Happening Now

Time to Sharpen Pencils for New BIL Funding Rounds

February 2, 2024

By Rail Passengers Staff

With money now starting to flow from the historic Bipartisan Infrastructure Law’s $66 billion in guaranteed appropriations beginning with last Fall’s $8.2 billion grant announcements, Federal Railroad Administrator Amit Bose this week urged state officials looking ahead to this year’s funding round to work hard to submit proposal well-anchored with broad support from all stakeholders.

This means not only carefully prepared proposals with clear objectives, but also proposals in which officials have already begun working with property owners, Class I railroad hosts, Amtrak, and others who will play key roles in whatever new service might be launched.

He also noted that a few proposals from states and localities which, diplomatically, he would not name were rejected because they contained basic errors such as applying to the wrong program, or using the wrong scope, or even filing the wrong application altogether.

Bose was the keynoter at this year’s Council on Rail Transportation, or CORT, meeting in Washington, D.C., organized by the American Association of State Highway and Transportation Officials, or AASHTO.

Rail Passengers’ President and CEO Jim Mathews also spoke at the event, outlining legislative priorities such as late trains, Amtrak’s new fleet procurement, and working in Congress to prevent the Bipartisan Infrastructure Law’s transformative investments from being merely a one-off investment, just as we worked with key offices in 2021 to shape and pass the infrastructure law in the first place.

We’ve said for some time that the FRA’s Corridor ID program and Fed-State Partnership for Intercity Passenger Rail program, or FSP for short, were designed to work together to create a steady pipeline of rail projects, a design that last year’s announcements made clear and which Administrator Bose confirmed.

Corridor ID is meant to cover the early stages of a rail project’s life cycle, paying for things like a service development plan or preliminary engineering and environmental reviews, while Fed-State will be targeted at projects that are in final development or are ready for construction. Administrator Bose noted that in future Fed-State funding rounds projects already in the project pipeline through the Corridor ID program will get priority for Fed-State National (as opposed to NEC) money.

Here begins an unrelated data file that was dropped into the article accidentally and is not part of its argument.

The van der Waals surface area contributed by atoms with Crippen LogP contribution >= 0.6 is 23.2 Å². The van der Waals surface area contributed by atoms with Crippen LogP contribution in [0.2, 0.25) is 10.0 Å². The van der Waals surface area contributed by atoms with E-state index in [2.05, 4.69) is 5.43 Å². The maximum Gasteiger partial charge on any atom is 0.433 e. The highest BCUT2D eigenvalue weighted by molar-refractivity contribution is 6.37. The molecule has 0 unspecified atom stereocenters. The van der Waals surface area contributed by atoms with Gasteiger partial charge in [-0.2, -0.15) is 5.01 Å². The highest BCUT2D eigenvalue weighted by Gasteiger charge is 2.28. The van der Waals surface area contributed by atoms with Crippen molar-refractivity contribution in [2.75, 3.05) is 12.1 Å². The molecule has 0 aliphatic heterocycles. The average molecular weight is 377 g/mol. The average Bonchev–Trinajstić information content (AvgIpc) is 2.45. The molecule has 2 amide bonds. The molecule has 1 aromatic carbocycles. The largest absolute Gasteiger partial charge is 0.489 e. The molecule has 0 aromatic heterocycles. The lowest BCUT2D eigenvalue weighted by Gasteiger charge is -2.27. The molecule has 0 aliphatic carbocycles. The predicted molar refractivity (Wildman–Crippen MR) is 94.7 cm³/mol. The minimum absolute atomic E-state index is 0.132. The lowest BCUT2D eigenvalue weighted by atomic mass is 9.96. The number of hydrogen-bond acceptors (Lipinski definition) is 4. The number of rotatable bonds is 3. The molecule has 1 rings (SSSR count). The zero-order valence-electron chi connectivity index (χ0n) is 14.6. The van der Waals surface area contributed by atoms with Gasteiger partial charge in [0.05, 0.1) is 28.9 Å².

Your Association’s professional staff began working with a few localities last year to support their applications for the first rounds of funding in these programs, and we stand ready to do it again. Between March and May this year, we can expect the FRA to make at least four Notice of Funding Opportunity, or NOFO, announcements kicking off the next funding round.

(Click here to see a round up of the funding levels by year for each of the main grant programs.)

The next round of grants under the CRISI program – Consolidated Rail Infrastructure and Safety Improvements – will open with an announcement in March for proposals to be received by mid-May. The Fiscal 2023-24 Corridor ID round will open in mid-May with proposals accepted through early August. The Fed-State Partnership-NEC round should open near the end of March and close just before the end of May, while the next National Network-focused Fed-State Partnership announcement can be expected by the end of September, closing in mid-December. Grant availability under the Restoration & Enhancement grants program should be announced in March and close in early June.

CRISI can be expected to announced awards at the end of this Fiscal Year, while the next Corridor ID round winners won’t be announced until near the end of this calendar year. The Fed-State NEC announcements should happen by the end of October, while September should see the winners announced the Restoration & Enhancement program.

This means the next big National Network funding announcement under the Fed-State Partnership program is unlikely until around April of 2025, a bit more than three months after whoever wins the November presidential elections is sworn in and takes office.